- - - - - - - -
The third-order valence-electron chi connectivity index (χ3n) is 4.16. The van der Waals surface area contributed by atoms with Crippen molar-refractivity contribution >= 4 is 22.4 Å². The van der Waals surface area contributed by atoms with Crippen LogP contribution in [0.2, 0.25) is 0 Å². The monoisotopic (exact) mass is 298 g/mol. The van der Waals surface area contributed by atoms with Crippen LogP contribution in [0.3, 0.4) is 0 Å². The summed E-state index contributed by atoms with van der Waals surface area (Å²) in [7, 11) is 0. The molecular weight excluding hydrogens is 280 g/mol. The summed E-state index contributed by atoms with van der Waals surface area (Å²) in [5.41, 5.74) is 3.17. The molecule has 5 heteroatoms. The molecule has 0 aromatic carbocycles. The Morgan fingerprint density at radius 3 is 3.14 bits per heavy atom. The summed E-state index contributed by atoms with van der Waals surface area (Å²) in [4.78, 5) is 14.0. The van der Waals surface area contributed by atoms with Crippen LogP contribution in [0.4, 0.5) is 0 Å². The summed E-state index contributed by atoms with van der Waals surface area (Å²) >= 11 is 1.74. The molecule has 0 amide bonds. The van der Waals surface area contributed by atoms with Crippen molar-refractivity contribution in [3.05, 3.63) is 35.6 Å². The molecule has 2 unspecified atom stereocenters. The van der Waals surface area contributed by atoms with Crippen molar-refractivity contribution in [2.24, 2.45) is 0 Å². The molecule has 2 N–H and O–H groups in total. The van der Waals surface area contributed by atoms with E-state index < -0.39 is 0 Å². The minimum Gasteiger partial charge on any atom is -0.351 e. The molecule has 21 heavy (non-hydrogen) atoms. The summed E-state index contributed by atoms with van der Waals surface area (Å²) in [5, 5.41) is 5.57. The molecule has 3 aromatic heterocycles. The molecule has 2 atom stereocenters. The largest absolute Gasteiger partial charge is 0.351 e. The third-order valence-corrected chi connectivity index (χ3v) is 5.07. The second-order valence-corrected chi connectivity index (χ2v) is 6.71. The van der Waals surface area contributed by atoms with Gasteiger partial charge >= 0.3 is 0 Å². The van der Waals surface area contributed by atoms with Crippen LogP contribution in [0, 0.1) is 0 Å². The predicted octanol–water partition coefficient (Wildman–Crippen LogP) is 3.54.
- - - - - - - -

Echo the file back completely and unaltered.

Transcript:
The third-order valence-electron chi connectivity index (χ3n) is 4.16. The van der Waals surface area contributed by atoms with Crippen molar-refractivity contribution >= 4 is 22.4 Å². The van der Waals surface area contributed by atoms with Crippen LogP contribution in [0.2, 0.25) is 0 Å². The monoisotopic (exact) mass is 298 g/mol. The van der Waals surface area contributed by atoms with Crippen LogP contribution in [0.3, 0.4) is 0 Å². The summed E-state index contributed by atoms with van der Waals surface area (Å²) in [7, 11) is 0. The molecular weight excluding hydrogens is 280 g/mol. The summed E-state index contributed by atoms with van der Waals surface area (Å²) in [5.41, 5.74) is 3.17. The molecule has 5 heteroatoms. The molecule has 0 aromatic carbocycles. The Morgan fingerprint density at radius 3 is 3.14 bits per heavy atom. The summed E-state index contributed by atoms with van der Waals surface area (Å²) in [4.78, 5) is 14.0. The van der Waals surface area contributed by atoms with Crippen LogP contribution in [0.4, 0.5) is 0 Å². The summed E-state index contributed by atoms with van der Waals surface area (Å²) >= 11 is 1.74. The molecule has 0 amide bonds. The van der Waals surface area contributed by atoms with Crippen molar-refractivity contribution in [3.05, 3.63) is 35.6 Å². The molecule has 2 unspecified atom stereocenters. The van der Waals surface area contributed by atoms with Crippen molar-refractivity contribution in [2.24, 2.45) is 0 Å². The molecule has 2 N–H and O–H groups in total. The van der Waals surface area contributed by atoms with E-state index < -0.39 is 0 Å². The minimum Gasteiger partial charge on any atom is -0.351 e. The molecule has 21 heavy (non-hydrogen) atoms. The summed E-state index contributed by atoms with van der Waals surface area (Å²) in [5, 5.41) is 5.57. The molecule has 3 aromatic heterocycles. The molecule has 2 atom stereocenters. The largest absolute Gasteiger partial charge is 0.351 e. The third-order valence-corrected chi connectivity index (χ3v) is 5.07. The second-order valence-corrected chi connectivity index (χ2v) is 6.71. The van der Waals surface area contributed by atoms with Gasteiger partial charge >= 0.3 is 0 Å². The van der Waals surface area contributed by atoms with Crippen LogP contribution in [0, 0.1) is 0 Å². The predicted octanol–water partition coefficient (Wildman–Crippen LogP) is 3.54.